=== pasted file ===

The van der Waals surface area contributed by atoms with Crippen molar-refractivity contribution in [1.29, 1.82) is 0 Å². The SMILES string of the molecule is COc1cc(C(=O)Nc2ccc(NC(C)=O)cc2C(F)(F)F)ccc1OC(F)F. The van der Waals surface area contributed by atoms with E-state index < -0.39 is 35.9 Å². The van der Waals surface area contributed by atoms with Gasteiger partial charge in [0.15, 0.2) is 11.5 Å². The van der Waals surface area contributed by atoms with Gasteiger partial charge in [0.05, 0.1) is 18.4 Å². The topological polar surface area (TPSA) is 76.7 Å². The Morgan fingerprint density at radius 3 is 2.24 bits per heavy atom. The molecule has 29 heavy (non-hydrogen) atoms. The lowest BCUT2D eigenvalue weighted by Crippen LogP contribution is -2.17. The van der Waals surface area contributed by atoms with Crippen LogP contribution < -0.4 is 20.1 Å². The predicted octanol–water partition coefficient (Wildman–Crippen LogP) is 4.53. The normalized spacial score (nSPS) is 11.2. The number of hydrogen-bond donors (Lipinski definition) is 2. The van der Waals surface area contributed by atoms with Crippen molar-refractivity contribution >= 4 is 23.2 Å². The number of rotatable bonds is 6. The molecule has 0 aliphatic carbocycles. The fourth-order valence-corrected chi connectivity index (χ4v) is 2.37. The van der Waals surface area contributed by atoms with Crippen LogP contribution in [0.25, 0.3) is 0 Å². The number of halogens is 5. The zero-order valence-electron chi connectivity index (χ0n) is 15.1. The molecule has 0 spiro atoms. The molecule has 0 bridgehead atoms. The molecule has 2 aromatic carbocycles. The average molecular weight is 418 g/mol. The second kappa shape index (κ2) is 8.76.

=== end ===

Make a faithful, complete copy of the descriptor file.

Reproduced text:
The van der Waals surface area contributed by atoms with Crippen molar-refractivity contribution in [1.29, 1.82) is 0 Å². The SMILES string of the molecule is COc1cc(C(=O)Nc2ccc(NC(C)=O)cc2C(F)(F)F)ccc1OC(F)F. The van der Waals surface area contributed by atoms with E-state index < -0.39 is 35.9 Å². The van der Waals surface area contributed by atoms with Gasteiger partial charge in [0.15, 0.2) is 11.5 Å². The van der Waals surface area contributed by atoms with Gasteiger partial charge in [0.05, 0.1) is 18.4 Å². The topological polar surface area (TPSA) is 76.7 Å². The Morgan fingerprint density at radius 3 is 2.24 bits per heavy atom. The molecule has 29 heavy (non-hydrogen) atoms. The lowest BCUT2D eigenvalue weighted by Crippen LogP contribution is -2.17. The van der Waals surface area contributed by atoms with Crippen LogP contribution < -0.4 is 20.1 Å². The predicted octanol–water partition coefficient (Wildman–Crippen LogP) is 4.53. The normalized spacial score (nSPS) is 11.2. The number of hydrogen-bond donors (Lipinski definition) is 2. The van der Waals surface area contributed by atoms with Crippen molar-refractivity contribution >= 4 is 23.2 Å². The number of rotatable bonds is 6. The molecule has 0 aliphatic carbocycles. The fourth-order valence-corrected chi connectivity index (χ4v) is 2.37. The van der Waals surface area contributed by atoms with Crippen LogP contribution in [0.25, 0.3) is 0 Å². The number of halogens is 5. The zero-order valence-electron chi connectivity index (χ0n) is 15.1. The molecule has 0 spiro atoms. The molecule has 0 bridgehead atoms. The molecule has 2 aromatic carbocycles. The average molecular weight is 418 g/mol. The second kappa shape index (κ2) is 8.76.